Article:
McCarthy Takes Debt Ceiling Fight to Wall Street

April 17, 2023

House Speaker Kevin McCarthy (R-CA) took his case to factor spending cuts into debt ceiling negotiations to Wall Street on Monday.

“In the coming weeks, the House will vote on a bill to lift the debt ceiling into the next year,” McCarthy said in remarks at the New York Stock Exchange.

The Speaker said House Republicans’ forthcoming plan would seek to limit federal spending with proposals to return discretionary funding levels to 2022 levels “and then limit the growth of spending over the next 10 years to 1% of annual growth,” without “touching Social Security and Medicare.”

Negotiations between House Republicans and the White House over the debt ceiling have been going on sporadically since the federal government reached its $31.4 trillion borrowing limit on January 19, at which time Treasury Secretary Janet Yellen told Congress the country could undertake “extraordinary measures to prevent the United States from defaulting on its obligations.”

However, she warned that those measures would only buy the government enough time to keep from defaulting on its debt until “early June” if not sooner.

In February the Congressional Budget Office (CBO) said debt default would happen between July and September if the government did not act. 

McCarthy and President Biden held their first discussion regarding the issue on February 1. Since then, Biden unveiled his annual budget proposal, which advocated raising taxes on Americans who earn more than $400,000 a year, and called on McCarthy to reveal Congress’ budget.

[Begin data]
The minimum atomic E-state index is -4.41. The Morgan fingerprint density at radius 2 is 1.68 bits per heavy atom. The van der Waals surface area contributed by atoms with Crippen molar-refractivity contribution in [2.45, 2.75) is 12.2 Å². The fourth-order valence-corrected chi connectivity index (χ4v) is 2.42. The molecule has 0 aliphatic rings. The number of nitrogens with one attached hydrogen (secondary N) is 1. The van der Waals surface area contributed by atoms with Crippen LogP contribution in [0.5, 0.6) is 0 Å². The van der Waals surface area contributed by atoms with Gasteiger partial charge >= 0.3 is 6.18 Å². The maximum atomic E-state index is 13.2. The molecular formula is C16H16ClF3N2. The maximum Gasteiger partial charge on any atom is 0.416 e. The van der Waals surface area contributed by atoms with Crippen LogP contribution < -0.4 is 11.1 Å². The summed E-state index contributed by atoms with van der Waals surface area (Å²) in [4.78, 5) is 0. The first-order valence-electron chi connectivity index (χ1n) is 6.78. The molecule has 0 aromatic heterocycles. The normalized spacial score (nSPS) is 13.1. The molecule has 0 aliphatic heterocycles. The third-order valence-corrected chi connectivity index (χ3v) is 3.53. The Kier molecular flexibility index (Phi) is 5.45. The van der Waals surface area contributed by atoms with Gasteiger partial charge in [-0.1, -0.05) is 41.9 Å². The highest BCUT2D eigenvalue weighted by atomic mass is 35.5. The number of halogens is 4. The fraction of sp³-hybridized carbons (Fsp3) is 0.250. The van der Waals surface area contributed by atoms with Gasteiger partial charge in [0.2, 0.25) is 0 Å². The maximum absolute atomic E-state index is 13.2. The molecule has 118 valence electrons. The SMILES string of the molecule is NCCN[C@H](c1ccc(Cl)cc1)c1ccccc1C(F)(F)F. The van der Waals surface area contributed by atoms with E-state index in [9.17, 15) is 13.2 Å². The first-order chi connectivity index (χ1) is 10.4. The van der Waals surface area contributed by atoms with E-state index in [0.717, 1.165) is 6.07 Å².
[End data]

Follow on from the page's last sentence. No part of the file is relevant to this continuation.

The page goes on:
While House Republicans have not made public their own budget, McCarthy took the opportunity on Wall Street Monday to rail against Biden, saying, “For 75 days, the President has ignored the debt ceiling.”

If McCarthy accepts a compromise with Biden to prevent a default, he risks angering House Republicans to whom he made numerous promises in order to secure the Speakership. Among those promises was a vote on a 10-year balanced budget.

McCarthy appeared before Wall Street on the same day that Congress was set to return to work following its Easter Break. 

Senate Minority Leader Mitch McConnell (R-KY), who returned to the Senate Monday following recovery from a head injury in March, stated in January that the debt ceiling fix “will have to come out of the House” while insisting, “America must never default on its debt. It never has, and it never will.”  

Yellen has warned that a debt default could cause “irreparable harm to the U.S. economy.” Federally backed debt is the backbone of domestic and global markets. A failure to make good on U.S. borrowing could set off panic on Wall Street and spark millions of job losses.

“Household payments on mortgages, auto loans, and credit cards would rise, and American businesses would see credit markets deteriorate,” she said, adding that social security payments would also be in jeopardy.

According to Moody’s Analytics, a stock market plunge as a result of debt default could wipe out 6 million jobs and $15 trillion in wealth.

The United States has never defaulted on its debt. But it has repeatedly come close, perhaps most notably in 2011 amid the rise of the conservative tea party movement in the House, which resulted in the only credit rating downgrade in U.S. history.

PHOTO: @SpeakerMcCarthy

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